Then, at the Rhode Island Writers Colony, Askaripour found his community. “It changed my life,” he says. “I felt supported as a writer. I gave a reading and a man came up to me after and wanted to buy my book. There was no published book, but the validation made me think I could get to the place I wanted to be.”
Askaripour was in San Francisco when he got a phone call from Pohlman. “We hit it off right away,” he says. Pohlman asked him to sign with her. He immediately called a brother (he has four, all older), who advised, “Wait. Don’t let her punk you!”
But despite other offers, Askaripour went with Pohlman. Her experience as an editor for 25 years impressed him, and she was equally impressed with him. “The query for Black Buck came over the transom,” she says. “He’d sent 20 pages and I asked to see the rest and devoured it. My reading of the book made him happy and we really clicked. I remember he made me wait before he agreed to representation. He’s so funny. I love him.”
Pohlman signed Askaripour in February 2019 and that July sent Black Buck out to 15 editors. The first call she got was from Garcia-Brown, who had just been promoted to editor at HMH. (Coincidentally, the novel is set at 3 Park Avenue, the address of HMH’s New York offices.) Garcia-Brown says that she, like Pohlman, tore through the manuscript and brought it to an editorial meeting. “Askaripour is so smart, with such energy and verve—a great voice and accessible. The book is a sharp look at diversity. People were in the office until 8 p.m. reading. Everyone was excited, but Tina didn’t want me to speak to Mateo unless we had an offer. I knew we could make a preempt, so Tina set up the call, and it was a great conversation. Mateo has a real vision and is able to communicate that vision.”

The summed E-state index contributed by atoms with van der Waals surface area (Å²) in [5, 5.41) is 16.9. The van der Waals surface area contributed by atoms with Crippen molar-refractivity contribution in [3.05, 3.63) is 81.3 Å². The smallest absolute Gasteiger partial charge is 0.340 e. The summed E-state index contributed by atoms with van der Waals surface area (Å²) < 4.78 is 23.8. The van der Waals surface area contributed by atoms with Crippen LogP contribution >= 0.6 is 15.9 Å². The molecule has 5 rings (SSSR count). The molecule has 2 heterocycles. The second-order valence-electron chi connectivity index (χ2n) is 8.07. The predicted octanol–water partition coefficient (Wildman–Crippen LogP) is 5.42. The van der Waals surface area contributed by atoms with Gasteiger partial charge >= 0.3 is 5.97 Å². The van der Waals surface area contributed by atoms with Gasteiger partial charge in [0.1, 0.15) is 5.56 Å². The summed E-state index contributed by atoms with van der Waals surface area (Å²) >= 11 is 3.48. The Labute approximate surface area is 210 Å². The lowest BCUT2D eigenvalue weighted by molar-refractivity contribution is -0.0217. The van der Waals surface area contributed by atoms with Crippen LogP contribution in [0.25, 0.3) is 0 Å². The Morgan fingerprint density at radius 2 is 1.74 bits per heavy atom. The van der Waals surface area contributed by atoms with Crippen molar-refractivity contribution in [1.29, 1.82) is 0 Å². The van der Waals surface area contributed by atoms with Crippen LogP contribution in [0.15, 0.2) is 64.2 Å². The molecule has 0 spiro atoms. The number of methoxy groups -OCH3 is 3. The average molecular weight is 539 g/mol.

The preempt offer for North American rights was in the mid-six figures. It’s the most Garcia-Brown has ever paid. “My biggest book to date,” she confirms.
Askaripour says he was thrilled with Garcia-Brown. She didn’t want to tear the book apart; he felt like she understood it. And he had encouraging emails from everyone at HMH. But still... “What about an auction?” he asked Pohlman.
Pohlman thought HMH was a great fit, but what sealed the deal, Askaripour says, was a friend who told him intent trumps money. “So then,” he adds, “it was a no-brainer.”
The contract was signed in September. “It’s been a dream,” Pohlman says. “I was only an agent for a year when I sold this book. I loved being an editor, but it’s great being an agent. I love the thrill of discovery.”
Askaripour says he’s grateful every day. “After we took the preempt, I flew to New York and went into the bathroom on the plane, and I just cried.”
Correction: This article initially stated that Askaripour has three brothers. He has four. It also called Askaripour "head of tech" at a startup when he was, in fact, director of sales development. In addition, this article has been updated with further information.